On Sept. 11, 2001, nearly 3,000 lives, including those of 71 law-enforcement officers and 343 firefighters, were taken in an act of terrorism.

Maj. Gen. John Evans Jr., comm­an­­ding general of U.S. Army Cadet Co­m­­mand and Fort Knox, said the fire­fighters and law-enforcement offi­cers were doing what they do best, “Sacrificing themselves to save the innocent.”

“Without thought for consequence and disregard for their personal safety, they rushed into the towers at New York City to aid the wounded, the fal­len,” he said Wednesday morning during a Patriot Day ceremony on post in remembrance of the 18th anniversary of the 9/11 terrorist attacks on the United States.

One of the fallen was Walter Ed­ward Weaver. Evans said Weaver be­gan his career with NYPD in 1992. Typically off on Tuesdays, on that occasion Weaver picked up a shift from a fellow officer, Evans said. Weaver last was seen on the sixth floor of the north tower attempting to rescue victims in the World Trade Center before it collapsed at 10:28 a.m.

He is just one representation of the many lives lost that day. Although Americans felt beaten on Sept. 11, 2001, Evans said the country came together with resolve in the aftermath.

“I remember how our country came together when we were attacked. I think that is the real spirit of America. We tend to squabble amongst ourselves about things … but when somebody attacks America, our homeland, we come together with resolve,” he said. “I think we did that after 9/11 and we are continuing to do that.”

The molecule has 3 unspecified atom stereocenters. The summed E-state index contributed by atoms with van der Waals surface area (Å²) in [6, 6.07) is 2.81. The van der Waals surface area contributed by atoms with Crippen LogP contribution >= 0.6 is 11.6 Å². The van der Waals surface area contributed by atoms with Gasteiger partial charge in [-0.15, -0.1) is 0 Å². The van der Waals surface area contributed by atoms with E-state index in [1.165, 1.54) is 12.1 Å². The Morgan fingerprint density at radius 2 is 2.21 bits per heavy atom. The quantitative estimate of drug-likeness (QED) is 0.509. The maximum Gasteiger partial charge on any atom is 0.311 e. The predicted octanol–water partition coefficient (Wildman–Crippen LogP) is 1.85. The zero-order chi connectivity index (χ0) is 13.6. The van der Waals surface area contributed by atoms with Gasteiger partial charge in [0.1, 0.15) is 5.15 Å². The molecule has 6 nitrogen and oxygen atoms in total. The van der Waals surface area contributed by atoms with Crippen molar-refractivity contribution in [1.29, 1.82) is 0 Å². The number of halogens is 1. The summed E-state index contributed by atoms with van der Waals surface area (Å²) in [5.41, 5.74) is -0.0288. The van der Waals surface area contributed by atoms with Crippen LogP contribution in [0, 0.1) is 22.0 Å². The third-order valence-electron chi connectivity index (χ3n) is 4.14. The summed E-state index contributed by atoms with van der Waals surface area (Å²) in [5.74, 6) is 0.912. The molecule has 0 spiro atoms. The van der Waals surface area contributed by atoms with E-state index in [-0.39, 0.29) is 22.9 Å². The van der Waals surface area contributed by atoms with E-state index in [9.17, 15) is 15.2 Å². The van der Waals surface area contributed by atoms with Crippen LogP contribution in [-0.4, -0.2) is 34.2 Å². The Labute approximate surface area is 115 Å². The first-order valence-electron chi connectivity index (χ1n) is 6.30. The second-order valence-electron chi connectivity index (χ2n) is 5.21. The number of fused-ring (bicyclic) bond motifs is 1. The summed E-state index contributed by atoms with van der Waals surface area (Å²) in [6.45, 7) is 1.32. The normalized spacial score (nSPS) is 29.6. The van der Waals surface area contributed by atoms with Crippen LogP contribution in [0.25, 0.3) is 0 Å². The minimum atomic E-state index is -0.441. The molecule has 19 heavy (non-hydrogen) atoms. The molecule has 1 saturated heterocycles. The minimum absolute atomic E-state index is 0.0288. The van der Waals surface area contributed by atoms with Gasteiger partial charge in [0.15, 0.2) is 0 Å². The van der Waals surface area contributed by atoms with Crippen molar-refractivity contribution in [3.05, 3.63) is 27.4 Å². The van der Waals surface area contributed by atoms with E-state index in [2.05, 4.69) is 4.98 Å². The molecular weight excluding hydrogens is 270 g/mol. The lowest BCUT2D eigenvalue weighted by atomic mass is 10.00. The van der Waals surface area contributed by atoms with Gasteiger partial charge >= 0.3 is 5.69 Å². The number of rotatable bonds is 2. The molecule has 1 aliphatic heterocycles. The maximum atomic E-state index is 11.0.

Evans said 9/11 is a day Ame­ri­ca must never forget. In addition, he said, “We can’t allow the youth of America to forget why 9/11 is important to us.”

Liam Kuane, winner of the Fort Knox High School essay contest, echoed those sentiments Wednesday when he read his essay to those in attendance at the ceremony. The ess­ay topic was “What does 9/11 mean to me?” Kuane was not yet born at the time of the attack.

Kuane said people must continue recounting the day to ensure future generations remember the 9/11 attacks and how they changed this country and the world.

“Every American has a duty to remember what 9/11 means and has a responsibility to fulfill that duty and honor,” he said.

The ceremony also featured a 21-gun salute, playing of “Taps” and a memorial tolling of the bell to honor victims, as well as a wreath laying and special music by the Fort Knox Middle High School choir.

Mary Alford can be reached at 270-505-1741 or malford@thenewsenterprise.com.

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